LONDON ELY HOUSE
Erwin Wurm: New Work
Galerie Thaddaeus Ropac London presents an exhibition of new works by the Austrian artist Erwin Wurm (b. 1954), who has never before received a solo show of this scale in the UK. Over the course of his career, Wurm has radically expanded conceptions of sculpture, space and the human form, through his participatory One Minute Sculptures, in which the viewer is instructed to interact with everyday objects in a prescribed way. These ephemeral sculptures are recorded in photographs, drawings and videos, and will be presented in the exhibition by a new series of Polaroids, as well as live performances throughout the run of the show. The exhibition will also include the latest in Wurm’s Fat Car series—a Mini in racing green —as well as recent drawings and an entirely new body of ceramic works.
Wurm first came to prominence with his innovative One Minute Sculptures, which he has been creating since 1997. As the artist describes, “I began to question my fundamental understanding of sculpture. In the process I arrived at the concept of time, followed by theoretical considerations on the aspects of mass, volume, fullness, and surface. The concept of time has become the essential aspect of my One Minute Sculptures.” It was Wurm's One Minute Sculptures that inspired the Red Hot Chili Peppers’ video for Can’t Stop (2002), in which the band performs its own versions of Wurm's work from this series, two of which are included in Tate's permanent collection, London. In these works, the boundaries between performance and daily life are blurred and the roles of viewer and participant or subject and object are conflated. There is often a contemplative or philosophical dimension to the One Minute Sculptures, which act as catalysts for a moment of introspection by placing the viewer in an awkward or paradoxical relationship to the object.
Galerie Thaddaeus Ropac will be staging live performances each Thursday, Friday and Saturday during the Erwin Wurm exhibition run of the One Minute Sculptures, in which an individual is instructed to interact with everyday objects in a prescribed way which is then represented in photographs. Visitors to the exhibition will be invited to participate in creating their own One Minute Sculpture according to the artist's instructions, which will be recorded in a Polaroid image for them to keep. Full details of dates and times and the gallery location available here.
The idea of the human body as sculpture is also obliquely evident in Wurm’s unsettlingly anthropomorphised objects, such as Fat Mini (2018), one his fattened, anthropomorphic automobiles that address our value system. Wurm views the bodily act of gaining or losing weight in sculptural terms, as the addition or subtraction of material, and often creates illusions of growth or shrinkage in his work. In the Fat Cars, which Wurm began making in 2001, he adds bulbous layers of Styrofoam and fibreglass onto the existing framework of the car, transforming its sleek lines into a flabby mass. As he describes, “the idea was to combine a technical system (the car) and a biological system (the human being)”, forming a powerful visual critique of society’s gluttonous consumerism and its paradoxical obsession with thinness. “They say that over time a master becomes more and more like his dog”, he explains. “That’s what I was thinking with the fat cars.”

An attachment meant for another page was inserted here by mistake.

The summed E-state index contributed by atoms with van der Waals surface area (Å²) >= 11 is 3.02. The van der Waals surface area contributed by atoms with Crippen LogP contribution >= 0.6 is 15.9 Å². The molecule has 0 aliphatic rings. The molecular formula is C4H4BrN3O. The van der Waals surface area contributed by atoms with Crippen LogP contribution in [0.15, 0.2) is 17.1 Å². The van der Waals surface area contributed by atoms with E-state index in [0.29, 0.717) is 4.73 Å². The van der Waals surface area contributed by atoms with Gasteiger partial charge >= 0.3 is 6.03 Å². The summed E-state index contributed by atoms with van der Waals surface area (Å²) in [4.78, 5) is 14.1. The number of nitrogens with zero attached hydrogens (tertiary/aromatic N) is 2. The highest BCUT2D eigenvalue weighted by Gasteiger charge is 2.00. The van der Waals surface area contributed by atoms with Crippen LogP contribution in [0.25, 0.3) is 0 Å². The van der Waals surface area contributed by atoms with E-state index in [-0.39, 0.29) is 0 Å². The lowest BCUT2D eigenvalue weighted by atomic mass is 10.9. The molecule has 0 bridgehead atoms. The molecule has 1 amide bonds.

The boxy, attenuated forms in Wurm’s latest Clothes Sculptures reveal a strong relationship between inner structure and surface: “the anthropomorphic form of the human body signified by the coat or the jacket brought together with basic geometrical forms”. Just as clothes conform to the body of the person wearing them, the suits and dresses in the Clothes Sculptures take on the form of their underlying geometric “torsos”. When Wurm first began creating these sculptures, he clothed them from his own wardrobe, but turned to second-hand shops when he started running low on supplies. These clothes retained something of their former owners: “I realised that I got not only the material, but also parts of the people who wore them—people who had feelings, thoughts, and passions—and this also conjured up their daily life, which raised questions about consciousness of conditions in our society, questions about health care and being overweight.”
The exhibition will also include an entirely new series of ceramic sculptures, which take on the aspect of bodily abstractions. Wurm often connects psychological states to the human body as an object, deliberately challenging traditional sculptural forms and pushing them into precarious states of distortion. Wurm takes the time to draw almost daily, using the materials at hand to produce pencil, pen or watercolour works on various kinds of paper. His drawings represent the working through of particular ideas or concepts, and thus exhibit great thematic and technical diversity, encompassing his entire creative cosmos.
Wurm’s works are included in the permanent collections of major international institutions, including Tate Modern, London; The Museum of Modern Art, New York; Solomon R. Guggenheim Museum, New York; Centre Pompidou, Paris; Albertina, Vienna; Museum für Moderne Kunst, Frankfurt am Main and National Museum of Art, Osaka.